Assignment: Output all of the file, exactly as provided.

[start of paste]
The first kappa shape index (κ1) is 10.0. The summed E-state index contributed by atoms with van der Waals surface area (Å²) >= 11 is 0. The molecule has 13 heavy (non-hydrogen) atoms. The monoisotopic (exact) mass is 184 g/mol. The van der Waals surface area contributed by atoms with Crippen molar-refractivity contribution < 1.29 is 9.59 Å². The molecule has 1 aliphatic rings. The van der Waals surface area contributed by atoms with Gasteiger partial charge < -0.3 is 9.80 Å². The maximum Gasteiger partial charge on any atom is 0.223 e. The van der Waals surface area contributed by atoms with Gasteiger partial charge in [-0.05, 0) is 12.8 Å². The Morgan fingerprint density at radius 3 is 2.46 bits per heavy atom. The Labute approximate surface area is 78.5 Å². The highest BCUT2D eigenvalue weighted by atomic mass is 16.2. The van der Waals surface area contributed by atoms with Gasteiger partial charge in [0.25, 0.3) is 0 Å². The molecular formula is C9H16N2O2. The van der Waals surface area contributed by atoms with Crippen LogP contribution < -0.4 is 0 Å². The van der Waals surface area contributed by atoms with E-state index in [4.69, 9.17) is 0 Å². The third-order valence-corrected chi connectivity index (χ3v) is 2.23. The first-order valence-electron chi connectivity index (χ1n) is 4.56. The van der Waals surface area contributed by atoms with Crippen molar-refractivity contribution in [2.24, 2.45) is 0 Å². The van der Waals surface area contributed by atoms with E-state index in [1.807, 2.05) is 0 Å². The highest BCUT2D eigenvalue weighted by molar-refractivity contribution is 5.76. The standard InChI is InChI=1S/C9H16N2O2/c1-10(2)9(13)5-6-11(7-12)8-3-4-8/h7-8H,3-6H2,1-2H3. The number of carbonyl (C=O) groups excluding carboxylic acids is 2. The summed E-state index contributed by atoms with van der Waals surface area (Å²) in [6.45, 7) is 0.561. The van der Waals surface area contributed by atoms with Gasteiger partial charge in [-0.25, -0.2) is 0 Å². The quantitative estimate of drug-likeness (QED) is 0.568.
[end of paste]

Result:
The first kappa shape index (κ1) is 10.0. The summed E-state index contributed by atoms with van der Waals surface area (Å²) >= 11 is 0. The molecule has 13 heavy (non-hydrogen) atoms. The monoisotopic (exact) mass is 184 g/mol. The van der Waals surface area contributed by atoms with Crippen molar-refractivity contribution < 1.29 is 9.59 Å². The molecule has 1 aliphatic rings. The van der Waals surface area contributed by atoms with Gasteiger partial charge < -0.3 is 9.80 Å². The maximum Gasteiger partial charge on any atom is 0.223 e. The van der Waals surface area contributed by atoms with Gasteiger partial charge in [-0.05, 0) is 12.8 Å². The Morgan fingerprint density at radius 3 is 2.46 bits per heavy atom. The Labute approximate surface area is 78.5 Å². The highest BCUT2D eigenvalue weighted by atomic mass is 16.2. The van der Waals surface area contributed by atoms with Gasteiger partial charge in [0.25, 0.3) is 0 Å². The molecular formula is C9H16N2O2. The van der Waals surface area contributed by atoms with Crippen LogP contribution < -0.4 is 0 Å². The van der Waals surface area contributed by atoms with E-state index in [4.69, 9.17) is 0 Å². The third-order valence-corrected chi connectivity index (χ3v) is 2.23. The first-order valence-electron chi connectivity index (χ1n) is 4.56. The van der Waals surface area contributed by atoms with Crippen molar-refractivity contribution in [2.24, 2.45) is 0 Å². The van der Waals surface area contributed by atoms with E-state index in [1.807, 2.05) is 0 Å². The highest BCUT2D eigenvalue weighted by molar-refractivity contribution is 5.76. The standard InChI is InChI=1S/C9H16N2O2/c1-10(2)9(13)5-6-11(7-12)8-3-4-8/h7-8H,3-6H2,1-2H3. The number of carbonyl (C=O) groups excluding carboxylic acids is 2. The summed E-state index contributed by atoms with van der Waals surface area (Å²) in [6.45, 7) is 0.561. The van der Waals surface area contributed by atoms with Gasteiger partial charge in [-0.25, -0.2) is 0 Å². The quantitative estimate of drug-likeness (QED) is 0.568.